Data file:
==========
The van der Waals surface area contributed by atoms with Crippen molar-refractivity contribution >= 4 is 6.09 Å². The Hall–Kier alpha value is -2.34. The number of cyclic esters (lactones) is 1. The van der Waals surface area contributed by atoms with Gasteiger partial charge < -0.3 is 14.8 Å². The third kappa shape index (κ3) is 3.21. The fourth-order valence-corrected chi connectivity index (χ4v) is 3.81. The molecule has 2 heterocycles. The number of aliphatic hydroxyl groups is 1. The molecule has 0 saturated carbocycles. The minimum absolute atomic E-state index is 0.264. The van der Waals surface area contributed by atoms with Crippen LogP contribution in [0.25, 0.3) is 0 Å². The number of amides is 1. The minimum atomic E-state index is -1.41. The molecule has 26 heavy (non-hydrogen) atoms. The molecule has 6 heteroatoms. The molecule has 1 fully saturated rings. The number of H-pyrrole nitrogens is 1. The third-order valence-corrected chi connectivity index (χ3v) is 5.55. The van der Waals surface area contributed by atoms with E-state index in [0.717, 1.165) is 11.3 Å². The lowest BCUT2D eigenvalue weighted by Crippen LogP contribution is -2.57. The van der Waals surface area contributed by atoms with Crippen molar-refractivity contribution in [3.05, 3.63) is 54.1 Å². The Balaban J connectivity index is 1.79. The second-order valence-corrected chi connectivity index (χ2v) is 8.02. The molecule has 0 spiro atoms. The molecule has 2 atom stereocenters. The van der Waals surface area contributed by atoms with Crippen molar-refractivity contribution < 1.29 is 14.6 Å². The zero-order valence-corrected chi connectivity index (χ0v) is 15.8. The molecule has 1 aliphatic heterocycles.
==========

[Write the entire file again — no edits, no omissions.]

The van der Waals surface area contributed by atoms with Crippen molar-refractivity contribution >= 4 is 6.09 Å². The Hall–Kier alpha value is -2.34. The number of cyclic esters (lactones) is 1. The van der Waals surface area contributed by atoms with Gasteiger partial charge < -0.3 is 14.8 Å². The third kappa shape index (κ3) is 3.21. The fourth-order valence-corrected chi connectivity index (χ4v) is 3.81. The molecule has 2 heterocycles. The number of aliphatic hydroxyl groups is 1. The molecule has 0 saturated carbocycles. The minimum absolute atomic E-state index is 0.264. The van der Waals surface area contributed by atoms with Crippen LogP contribution in [0.25, 0.3) is 0 Å². The number of amides is 1. The minimum atomic E-state index is -1.41. The molecule has 26 heavy (non-hydrogen) atoms. The molecule has 6 heteroatoms. The molecule has 1 fully saturated rings. The number of H-pyrrole nitrogens is 1. The third-order valence-corrected chi connectivity index (χ3v) is 5.55. The van der Waals surface area contributed by atoms with E-state index in [0.717, 1.165) is 11.3 Å². The lowest BCUT2D eigenvalue weighted by Crippen LogP contribution is -2.57. The van der Waals surface area contributed by atoms with Crippen molar-refractivity contribution in [3.05, 3.63) is 54.1 Å². The Balaban J connectivity index is 1.79. The second-order valence-corrected chi connectivity index (χ2v) is 8.02. The molecule has 0 spiro atoms. The molecule has 2 atom stereocenters. The van der Waals surface area contributed by atoms with Crippen molar-refractivity contribution < 1.29 is 14.6 Å². The zero-order valence-corrected chi connectivity index (χ0v) is 15.8. The molecule has 1 aliphatic heterocycles.